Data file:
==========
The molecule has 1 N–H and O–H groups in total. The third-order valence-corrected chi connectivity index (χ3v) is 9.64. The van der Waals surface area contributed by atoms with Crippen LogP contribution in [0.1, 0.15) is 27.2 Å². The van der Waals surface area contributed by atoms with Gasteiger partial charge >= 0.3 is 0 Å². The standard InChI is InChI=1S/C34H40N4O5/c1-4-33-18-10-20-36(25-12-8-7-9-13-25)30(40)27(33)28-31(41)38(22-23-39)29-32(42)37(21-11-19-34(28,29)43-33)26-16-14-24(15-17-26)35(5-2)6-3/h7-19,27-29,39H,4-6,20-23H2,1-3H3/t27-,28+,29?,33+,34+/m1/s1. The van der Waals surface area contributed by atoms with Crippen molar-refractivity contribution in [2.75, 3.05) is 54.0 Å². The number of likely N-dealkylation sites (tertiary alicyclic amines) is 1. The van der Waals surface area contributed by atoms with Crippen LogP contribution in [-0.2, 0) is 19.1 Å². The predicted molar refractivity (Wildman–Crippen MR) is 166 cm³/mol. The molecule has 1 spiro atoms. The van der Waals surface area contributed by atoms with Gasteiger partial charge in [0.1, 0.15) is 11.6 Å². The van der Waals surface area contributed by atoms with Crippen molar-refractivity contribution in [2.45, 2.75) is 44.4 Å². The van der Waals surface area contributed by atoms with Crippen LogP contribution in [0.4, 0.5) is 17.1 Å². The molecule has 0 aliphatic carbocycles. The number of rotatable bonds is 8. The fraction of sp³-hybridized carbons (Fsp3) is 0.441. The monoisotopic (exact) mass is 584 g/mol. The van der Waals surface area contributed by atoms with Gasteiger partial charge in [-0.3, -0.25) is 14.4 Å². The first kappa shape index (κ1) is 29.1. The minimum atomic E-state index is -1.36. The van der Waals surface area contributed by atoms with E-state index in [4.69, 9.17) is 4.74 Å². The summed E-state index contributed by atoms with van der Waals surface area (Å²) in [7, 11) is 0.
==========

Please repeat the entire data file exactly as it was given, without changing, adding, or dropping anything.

The molecule has 1 N–H and O–H groups in total. The third-order valence-corrected chi connectivity index (χ3v) is 9.64. The van der Waals surface area contributed by atoms with Crippen LogP contribution in [0.1, 0.15) is 27.2 Å². The van der Waals surface area contributed by atoms with Gasteiger partial charge >= 0.3 is 0 Å². The standard InChI is InChI=1S/C34H40N4O5/c1-4-33-18-10-20-36(25-12-8-7-9-13-25)30(40)27(33)28-31(41)38(22-23-39)29-32(42)37(21-11-19-34(28,29)43-33)26-16-14-24(15-17-26)35(5-2)6-3/h7-19,27-29,39H,4-6,20-23H2,1-3H3/t27-,28+,29?,33+,34+/m1/s1. The van der Waals surface area contributed by atoms with Crippen molar-refractivity contribution in [2.75, 3.05) is 54.0 Å². The number of likely N-dealkylation sites (tertiary alicyclic amines) is 1. The van der Waals surface area contributed by atoms with Crippen LogP contribution in [-0.2, 0) is 19.1 Å². The predicted molar refractivity (Wildman–Crippen MR) is 166 cm³/mol. The molecule has 1 spiro atoms. The van der Waals surface area contributed by atoms with Gasteiger partial charge in [0.1, 0.15) is 11.6 Å². The van der Waals surface area contributed by atoms with Crippen molar-refractivity contribution in [2.45, 2.75) is 44.4 Å². The van der Waals surface area contributed by atoms with Crippen LogP contribution in [0.4, 0.5) is 17.1 Å². The molecule has 0 aliphatic carbocycles. The number of rotatable bonds is 8. The fraction of sp³-hybridized carbons (Fsp3) is 0.441. The monoisotopic (exact) mass is 584 g/mol. The van der Waals surface area contributed by atoms with Gasteiger partial charge in [-0.3, -0.25) is 14.4 Å². The first kappa shape index (κ1) is 29.1. The minimum atomic E-state index is -1.36. The van der Waals surface area contributed by atoms with E-state index in [4.69, 9.17) is 4.74 Å². The summed E-state index contributed by atoms with van der Waals surface area (Å²) in [7, 11) is 0.